If many such components are connected in series between two models with storage, the specific enthalpies are propagated in both directions and available to all pressure loss components, without problems when the mass flow goes through zero. The function f then uses either d_a or d_b depending on the sign of port_a.p-port_b.p, with a suitable regularization around zero to avoid discontinuities.

Please note that these models are highly idealized in order to explain the stream connector concept. Device models in the library are much more complete, handling issues such as initialization, steady vs. dynamic modelling, heat transfer from the outside, etc.

Modelica.Fluid can handle models where the fluid contains multiple substances, so that its composition can be characterized by mass fraction vectors.

The mass fraction vectors Xi and C are also stream quantities, as they are carried by the mass flow rate. The corresponding connection equations are sum(m_flow*Xi) and sum(m_flow*C), which correspond to mass balances for the single substances. The vector Xi contains the mass fractions of the main components of the fluid, and is used together with p and h to determine the thermodynamic state of the fluid. The vector C contains the mass fraction of the trace components, which are accounted for in mass balances, but is ignored when computing the fluid properties. This allows to easily declare and use medium models with trace components starting from existing medium models (e.g., adding COconnectorFluidPortreplaceable packageMedium = Modelica.Media.Interfaces.PartialMedium "Medium model of the fluid";flowMedium.MassFlowRate m_flow; "Mass flow rate from the connection point into the component" Medium.AbsolutePressure p "Thermodynamic pressure in the connection point";streamMedium.SpecificEnthalpy h_outflow "Specific thermodynamic enthalpy close to the connection point if m_flow < 0";streamMedium.MassFraction Xi_outflow[Medium.nXi] "Independent mixture mass fractions m_i/m close to the connection point if m_flow < 0";streamMedium.ExtraProperty C_outflow[Medium.nC] "Properties c_i/m close to the connection point if m_flow < 0";endFluidPort;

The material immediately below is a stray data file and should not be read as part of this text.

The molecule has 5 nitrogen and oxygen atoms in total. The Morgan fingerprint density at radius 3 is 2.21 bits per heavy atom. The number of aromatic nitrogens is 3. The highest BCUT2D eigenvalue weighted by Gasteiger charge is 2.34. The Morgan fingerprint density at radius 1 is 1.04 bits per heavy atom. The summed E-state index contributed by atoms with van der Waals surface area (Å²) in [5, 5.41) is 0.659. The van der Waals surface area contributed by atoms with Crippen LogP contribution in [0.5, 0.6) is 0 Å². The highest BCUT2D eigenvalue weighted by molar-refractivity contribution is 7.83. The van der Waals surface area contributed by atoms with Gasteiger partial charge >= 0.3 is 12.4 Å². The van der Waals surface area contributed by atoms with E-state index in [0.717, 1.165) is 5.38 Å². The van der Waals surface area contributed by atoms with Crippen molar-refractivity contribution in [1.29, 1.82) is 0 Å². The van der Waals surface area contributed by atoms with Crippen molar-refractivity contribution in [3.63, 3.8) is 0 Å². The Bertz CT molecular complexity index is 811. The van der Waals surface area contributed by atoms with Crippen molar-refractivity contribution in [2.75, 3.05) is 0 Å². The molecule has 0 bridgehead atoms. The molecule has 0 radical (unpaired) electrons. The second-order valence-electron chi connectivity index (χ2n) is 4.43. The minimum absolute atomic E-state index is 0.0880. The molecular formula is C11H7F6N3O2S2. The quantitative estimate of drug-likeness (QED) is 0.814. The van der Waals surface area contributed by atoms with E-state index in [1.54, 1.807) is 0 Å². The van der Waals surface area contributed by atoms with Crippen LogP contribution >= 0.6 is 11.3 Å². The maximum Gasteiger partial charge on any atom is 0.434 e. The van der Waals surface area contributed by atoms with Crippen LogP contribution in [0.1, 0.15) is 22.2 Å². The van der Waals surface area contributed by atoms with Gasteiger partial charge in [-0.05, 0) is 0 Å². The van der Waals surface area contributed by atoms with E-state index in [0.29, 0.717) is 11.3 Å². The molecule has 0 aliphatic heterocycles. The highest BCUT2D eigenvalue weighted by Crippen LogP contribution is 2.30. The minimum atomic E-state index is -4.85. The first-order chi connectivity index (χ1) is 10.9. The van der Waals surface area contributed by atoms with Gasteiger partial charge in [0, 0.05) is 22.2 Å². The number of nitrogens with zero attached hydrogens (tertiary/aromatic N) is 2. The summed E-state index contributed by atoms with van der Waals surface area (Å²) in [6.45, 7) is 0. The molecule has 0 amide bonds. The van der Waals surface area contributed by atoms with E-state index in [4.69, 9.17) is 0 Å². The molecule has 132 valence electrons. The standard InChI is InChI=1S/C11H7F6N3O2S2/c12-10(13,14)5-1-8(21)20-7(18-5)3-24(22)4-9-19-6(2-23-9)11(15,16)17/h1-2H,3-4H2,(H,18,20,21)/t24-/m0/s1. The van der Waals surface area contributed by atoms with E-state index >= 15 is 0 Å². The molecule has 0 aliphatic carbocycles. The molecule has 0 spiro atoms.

Summing up, when two or more ports of the type FluidPort are connected, the following equations are generated by the tool:

sum(port_j.m_flow) = 0; // Total Mass balance port_j = port_k; // Momentum balance sum(port_j.m_flow*h_connection) = 0; // Energy balance sum(port_j.m_flow*Xi_connection) = 0; // Single component mass balances sum(port_j.m_flow*C_connection) = 0; // Trace components mass balances

It is **very important** to bear in mind that

- the mass balances are always exact;
- the momentum and energy balance are only exact when two port with the same diameter are connected, because there is no friction and no change in fluid velocity.

In all other cases, i.e., different port diameters and/or multiple port connections:

- The momentum balance does not consider friction effects and changes of pressure due to changes in velocity.
- There might thus be errors in the momentum balance of the order of magnitude
of the dynamic pressure ρv
^{2}/2. - The energy balance does not consider the kinetic terms (gravity terms cancel out due to the infinitesimal size of the connection volume). There might thus be errors in the momentum balance of the order of magnitude of the kinetic energy v^2/2.

In many applications, where fluid speeds are low and thermal phenomena are mainly of interest, these approximations are commonly made and lead to acceptable results. In all other cases, explicit fitting and junction models should be used, that model explicitly all the kinetic phenomena with the appropriate level of detail.